228 pages, $14.95
Review by Jody Hobbs Hesler
Kim Church’s debut novel Byrd is essentially a love story for a lost child. Its main character, Addie gives the child up for adoption after she finds herself unexpectedly pregnant. The pregnancy is unintended and almost miraculous (you’ll have to read it yourself to find out why), but Addie never imagines keeping the baby. Giving him up, though, leaves a hole that Addie never quite fills. So she writes letters to her absent son, nursing “hopes but no expectations” that one day they might meet.
Spanning more than 20 years of Addie’s and birth-father Roland’s lives before and after the pregnancy, through alternating points of view, the book slowly leads us to understand why Addie feels unprepared for parenthood and why she neglects to tell Roland about the child until many years later. Inter-spliced throughout are poignant letters to Byrd, which is what Addie calls her child, intending it as “a name no one else would ever call you. One thing about you that would be only mine.”
Right away from one of these letters we learn that Addie is thirty-two at the time of the pregnancy: “I wish I could tell you we were young, inexperienced, not yet grownups or ready to be. That’s the story you’re expecting, isn’t it?” she says. So we deduce that the budding teenage romance between Addie and rock-and-roll aspirer Roland, described early in the book, is portentous, but not imminently so. From there, we follow Addie and Roland along the roads of their separate lives, until they cross paths fatefully at thirty-two, and we continue to follow them afterward, as their life choices shape their destinies.
Early on, Addie confides in a letter to Byrd, “I’ve learned that it’s possible to become satisfied with your life too soon.” Maybe this explains why, after graduating college, she remains complacent living in her college town and working at “the Readery, a secondhand bookstore in a decrepitly elegant Victorian house” for most of the duration of the book. Maybe the same rationale explains why Roland seems content to schlep about at small-time music gigs, working days helping to build sets for Hollywood, while living in a shabby apartment near the ocean at thirty-two when Addie finds him again.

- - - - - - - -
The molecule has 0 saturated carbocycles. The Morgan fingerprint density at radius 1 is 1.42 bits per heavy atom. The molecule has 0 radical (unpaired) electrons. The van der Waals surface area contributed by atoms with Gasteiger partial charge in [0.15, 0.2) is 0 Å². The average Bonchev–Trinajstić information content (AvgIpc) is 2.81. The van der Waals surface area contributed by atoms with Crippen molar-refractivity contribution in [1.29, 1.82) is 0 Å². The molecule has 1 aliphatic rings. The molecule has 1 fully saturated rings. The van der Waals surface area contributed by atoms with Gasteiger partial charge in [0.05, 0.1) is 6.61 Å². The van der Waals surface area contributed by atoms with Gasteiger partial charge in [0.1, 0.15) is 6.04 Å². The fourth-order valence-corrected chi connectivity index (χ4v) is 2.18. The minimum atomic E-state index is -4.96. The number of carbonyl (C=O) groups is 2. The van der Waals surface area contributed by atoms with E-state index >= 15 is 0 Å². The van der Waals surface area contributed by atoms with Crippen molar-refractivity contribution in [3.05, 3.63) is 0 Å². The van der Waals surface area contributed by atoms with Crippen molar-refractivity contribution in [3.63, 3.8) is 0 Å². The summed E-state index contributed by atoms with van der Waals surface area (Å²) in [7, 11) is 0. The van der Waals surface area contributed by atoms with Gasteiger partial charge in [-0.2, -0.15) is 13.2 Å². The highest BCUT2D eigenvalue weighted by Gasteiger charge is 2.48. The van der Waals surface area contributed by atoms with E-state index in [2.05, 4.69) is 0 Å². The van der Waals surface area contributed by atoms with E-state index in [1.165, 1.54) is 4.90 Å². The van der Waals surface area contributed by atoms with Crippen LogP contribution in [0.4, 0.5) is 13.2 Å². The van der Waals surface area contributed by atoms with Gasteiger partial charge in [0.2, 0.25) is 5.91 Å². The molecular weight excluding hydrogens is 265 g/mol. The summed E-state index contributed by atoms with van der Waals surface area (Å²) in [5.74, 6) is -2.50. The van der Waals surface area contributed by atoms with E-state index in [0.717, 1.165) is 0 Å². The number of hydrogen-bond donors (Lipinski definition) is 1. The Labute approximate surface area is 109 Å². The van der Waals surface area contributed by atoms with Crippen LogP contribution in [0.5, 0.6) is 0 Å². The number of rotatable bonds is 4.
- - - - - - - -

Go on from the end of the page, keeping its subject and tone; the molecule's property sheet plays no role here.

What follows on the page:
For Roland, “‘Music is how my brain works… Ever since I hit my head [in a childhood accident], the only way I can think is in music. Which is cool when you’re playing guitar, but not when you’re not,’” a proclamation that goes a long way toward defining the tragedies of his character. His and Addie’s driftless qualities must contribute to Addie’s decision to forfeit her role as a parent while they also help us relate to the slow unfurling of her regrets.
The writing style throughout is terse and tight. Some of my favorite descriptions are of the music Roland plays. He “has a Fender Stratocaster strung backward so he can play it left-handed,” and he likes music with that “run-down, lied-to sound.” Particularly in the scene when Roland plays “After Midnight,” the language flourishes: “In the song, midnight isn’t here yet. Roland knows. He holds back, plays it spare. Long, slow notes with plenty of space in between. It sounds like the front end of a thunderstorm, when the first rain begins to hit the pavement: those slow, fat, hard drops just before the whole sky comes crashing down.”
Above all, though, the story belongs to Addie and the longed-for Byrd. Addie’s feeling of displacement echoes itself in the displacement of her child. Her quest to see her son again and resolve her seemingly unquenchable wish to be “one of anything” form the hinge around which the rest of this elegiac novel revolves.
Jody Hobbs Hesler lives and writes in the foothills of the Blue Ridge Mountains. Her work appears or is forthcoming in Steel Toe Review, Valparaiso Fiction Review, Prime Number, Pearl, Stealing Time: A Literary Magazine for Parents, Charlottesville Family Magazine, A Short Ride: Remembering Barry Hannah, and more. You can follow her at jodyhobbshesler.com or on her Facebook writer page: Jody Hobbs Hesler – Writer.